Now comes the fun part. Kids learn to manage their money in the context of something they love…their cell phone! Upgrades? They pay. Overages? They pay. New phone? They pay. Lost phone? They pay. Unpaid bill? No phone. See how simple it is? Okay, so it’s going to take a few months before everyone understands how the whole thing works, but when that happens, it’s a thing of beauty. Kids are happy; as long as they pay the bill, they stay connected to friends. Parents are happy; their kids are learning real life skills. It’s another win/win.

You may even find that your kids become pretty savvy consumers. Just how important is it to have the latest phone with all the gadgets? When it’s their money on the line, the difference between needs and wants takes on a whole new meaning! And that got-to-have-phone may be the perfect time to introduce them to the idea of setting a financial goal.

It’s true that some parents feel the peace of mind that comes with a cell phone is worth paying for the phone themselves. But wouldn’t you also want the peace of mind knowing that your child is ready to take on the financial challenges that await her out there? Don’t miss this silver-platter opportunity. With tweens and teens, they’re few and far between.

What are your thoughts?

Is It Worth It?

Ryan just spent $204.44. He didn’t do it lightly. That’s because he knows just how long it took him to earn that money. His one-day-a-week paper route earns him $11/week. That’s 19 weeks of folding and throwing papers.

But he also gets $10/week in allowance. Enough to help him get some of the things he wants, but not everything. (That explains the paper route.)

With the allowance, his total time was reduced in half. To a 15-year old, that’s still a long time. The good news is, he had the money saved already. But knowing the work hours needed to spend the money is a good way for kids to understand the value of the dollars they’re considering spending.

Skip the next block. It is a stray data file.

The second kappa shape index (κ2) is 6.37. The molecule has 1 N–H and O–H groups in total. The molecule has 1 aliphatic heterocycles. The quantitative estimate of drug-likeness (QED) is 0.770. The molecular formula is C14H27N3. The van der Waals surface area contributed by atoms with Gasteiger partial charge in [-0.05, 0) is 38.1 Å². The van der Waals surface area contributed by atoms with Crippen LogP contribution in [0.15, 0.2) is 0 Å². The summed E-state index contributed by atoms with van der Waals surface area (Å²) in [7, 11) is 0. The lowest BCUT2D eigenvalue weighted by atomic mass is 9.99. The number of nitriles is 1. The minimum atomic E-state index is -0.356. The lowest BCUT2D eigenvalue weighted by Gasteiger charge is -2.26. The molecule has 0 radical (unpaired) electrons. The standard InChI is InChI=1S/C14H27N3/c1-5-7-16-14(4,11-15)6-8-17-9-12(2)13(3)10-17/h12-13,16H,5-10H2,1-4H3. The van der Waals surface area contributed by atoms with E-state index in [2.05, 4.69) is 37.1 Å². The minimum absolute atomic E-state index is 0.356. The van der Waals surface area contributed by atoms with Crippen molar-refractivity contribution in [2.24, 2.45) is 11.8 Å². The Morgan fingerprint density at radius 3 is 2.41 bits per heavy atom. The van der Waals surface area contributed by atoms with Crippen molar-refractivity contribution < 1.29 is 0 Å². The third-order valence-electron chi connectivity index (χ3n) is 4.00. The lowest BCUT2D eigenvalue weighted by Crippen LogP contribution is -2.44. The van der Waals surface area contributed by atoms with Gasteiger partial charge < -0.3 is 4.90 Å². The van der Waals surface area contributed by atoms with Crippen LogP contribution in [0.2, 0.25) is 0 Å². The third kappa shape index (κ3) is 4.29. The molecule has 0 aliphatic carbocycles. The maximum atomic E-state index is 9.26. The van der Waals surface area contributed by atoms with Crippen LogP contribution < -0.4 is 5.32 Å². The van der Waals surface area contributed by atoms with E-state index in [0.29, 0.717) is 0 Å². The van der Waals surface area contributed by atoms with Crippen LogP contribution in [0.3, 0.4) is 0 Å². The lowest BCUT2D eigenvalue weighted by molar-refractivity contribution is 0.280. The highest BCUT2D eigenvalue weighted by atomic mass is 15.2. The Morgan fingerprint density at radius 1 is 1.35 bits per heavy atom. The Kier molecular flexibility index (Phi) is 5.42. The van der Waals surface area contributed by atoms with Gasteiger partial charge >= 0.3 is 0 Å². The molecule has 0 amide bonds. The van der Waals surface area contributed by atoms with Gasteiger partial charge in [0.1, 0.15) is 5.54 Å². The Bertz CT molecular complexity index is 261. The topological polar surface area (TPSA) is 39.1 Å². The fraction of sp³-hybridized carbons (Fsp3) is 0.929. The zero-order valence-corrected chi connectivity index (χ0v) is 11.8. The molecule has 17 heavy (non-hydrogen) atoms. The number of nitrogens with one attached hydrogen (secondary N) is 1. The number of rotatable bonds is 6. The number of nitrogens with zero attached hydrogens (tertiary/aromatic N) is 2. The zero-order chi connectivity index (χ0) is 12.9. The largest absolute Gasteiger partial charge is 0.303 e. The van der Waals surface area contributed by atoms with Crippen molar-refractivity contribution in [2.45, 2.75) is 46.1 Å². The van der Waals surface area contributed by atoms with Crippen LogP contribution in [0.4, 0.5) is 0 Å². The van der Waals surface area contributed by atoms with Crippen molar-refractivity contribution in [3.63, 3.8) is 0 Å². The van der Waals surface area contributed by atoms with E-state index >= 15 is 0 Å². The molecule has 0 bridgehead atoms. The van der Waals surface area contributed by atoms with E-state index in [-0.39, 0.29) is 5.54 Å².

Ryan came in to my office this morning wanting to know whether he should buy an iTouch, which was $180 (minus shipping). I had no idea he was considering this; I don’t even know what an iTouch is. But Ryan rarely spends his money, so I was glad to see that something had piqued his interest.

“What are the pros and cons of getting the iTouch?” I asked him.

We set out to make a list. This is an excellent way to have kids think through a decision.

His pros:
-the iTouch can use lots of apps
-30 hours of battery (his current iPod is so old he only gets one hour of use out of each battery charge)
-it’s more stylish
-it holds 8 gigs

His cons:
-the $180 cost (he told me this counted as two cons)
-he already had an iPod
-he doesn’t really need the 8 gigs

I was leaning towards having him buy the iTouch but I didn’t want to make the decision for him. Then he throws out, “Or I could get the iPod nano fifth generation which is $60 cheaper.”